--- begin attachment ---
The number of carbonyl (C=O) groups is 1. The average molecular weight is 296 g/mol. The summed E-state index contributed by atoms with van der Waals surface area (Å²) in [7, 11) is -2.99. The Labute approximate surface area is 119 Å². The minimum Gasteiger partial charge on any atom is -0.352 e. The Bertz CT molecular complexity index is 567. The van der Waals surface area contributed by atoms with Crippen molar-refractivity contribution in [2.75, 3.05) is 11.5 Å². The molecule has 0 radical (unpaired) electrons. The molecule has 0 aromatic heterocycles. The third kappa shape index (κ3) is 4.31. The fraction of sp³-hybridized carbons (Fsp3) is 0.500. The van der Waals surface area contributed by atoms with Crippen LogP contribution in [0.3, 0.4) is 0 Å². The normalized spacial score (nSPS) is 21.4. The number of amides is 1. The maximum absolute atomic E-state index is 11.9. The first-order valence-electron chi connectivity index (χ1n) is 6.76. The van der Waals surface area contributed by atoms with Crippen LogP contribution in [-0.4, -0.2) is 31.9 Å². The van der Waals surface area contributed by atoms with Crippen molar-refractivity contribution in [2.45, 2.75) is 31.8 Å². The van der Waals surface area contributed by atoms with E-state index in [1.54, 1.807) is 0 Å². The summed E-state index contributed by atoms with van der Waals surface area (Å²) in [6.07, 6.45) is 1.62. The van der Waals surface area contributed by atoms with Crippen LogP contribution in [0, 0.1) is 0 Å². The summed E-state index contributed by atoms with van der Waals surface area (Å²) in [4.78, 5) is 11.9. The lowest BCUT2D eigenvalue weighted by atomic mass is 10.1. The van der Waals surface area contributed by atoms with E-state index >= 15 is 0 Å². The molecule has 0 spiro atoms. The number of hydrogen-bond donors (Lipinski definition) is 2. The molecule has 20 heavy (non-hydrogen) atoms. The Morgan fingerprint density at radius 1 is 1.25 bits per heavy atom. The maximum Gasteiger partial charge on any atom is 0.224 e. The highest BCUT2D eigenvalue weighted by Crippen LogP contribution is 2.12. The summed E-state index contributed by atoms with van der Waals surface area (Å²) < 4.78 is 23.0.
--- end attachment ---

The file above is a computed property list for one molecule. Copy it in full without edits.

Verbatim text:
The number of carbonyl (C=O) groups is 1. The average molecular weight is 296 g/mol. The summed E-state index contributed by atoms with van der Waals surface area (Å²) in [7, 11) is -2.99. The Labute approximate surface area is 119 Å². The minimum Gasteiger partial charge on any atom is -0.352 e. The Bertz CT molecular complexity index is 567. The van der Waals surface area contributed by atoms with Crippen molar-refractivity contribution in [2.75, 3.05) is 11.5 Å². The molecule has 0 radical (unpaired) electrons. The molecule has 0 aromatic heterocycles. The third kappa shape index (κ3) is 4.31. The fraction of sp³-hybridized carbons (Fsp3) is 0.500. The van der Waals surface area contributed by atoms with Crippen LogP contribution in [0.3, 0.4) is 0 Å². The normalized spacial score (nSPS) is 21.4. The number of amides is 1. The maximum absolute atomic E-state index is 11.9. The first-order valence-electron chi connectivity index (χ1n) is 6.76. The van der Waals surface area contributed by atoms with Crippen LogP contribution in [-0.4, -0.2) is 31.9 Å². The van der Waals surface area contributed by atoms with Crippen molar-refractivity contribution in [2.45, 2.75) is 31.8 Å². The van der Waals surface area contributed by atoms with E-state index in [1.54, 1.807) is 0 Å². The summed E-state index contributed by atoms with van der Waals surface area (Å²) in [6.07, 6.45) is 1.62. The van der Waals surface area contributed by atoms with Crippen LogP contribution in [0, 0.1) is 0 Å². The summed E-state index contributed by atoms with van der Waals surface area (Å²) in [4.78, 5) is 11.9. The lowest BCUT2D eigenvalue weighted by atomic mass is 10.1. The van der Waals surface area contributed by atoms with E-state index >= 15 is 0 Å². The molecule has 0 spiro atoms. The number of hydrogen-bond donors (Lipinski definition) is 2. The molecule has 20 heavy (non-hydrogen) atoms. The Morgan fingerprint density at radius 1 is 1.25 bits per heavy atom. The maximum Gasteiger partial charge on any atom is 0.224 e. The highest BCUT2D eigenvalue weighted by Crippen LogP contribution is 2.12. The summed E-state index contributed by atoms with van der Waals surface area (Å²) < 4.78 is 23.0.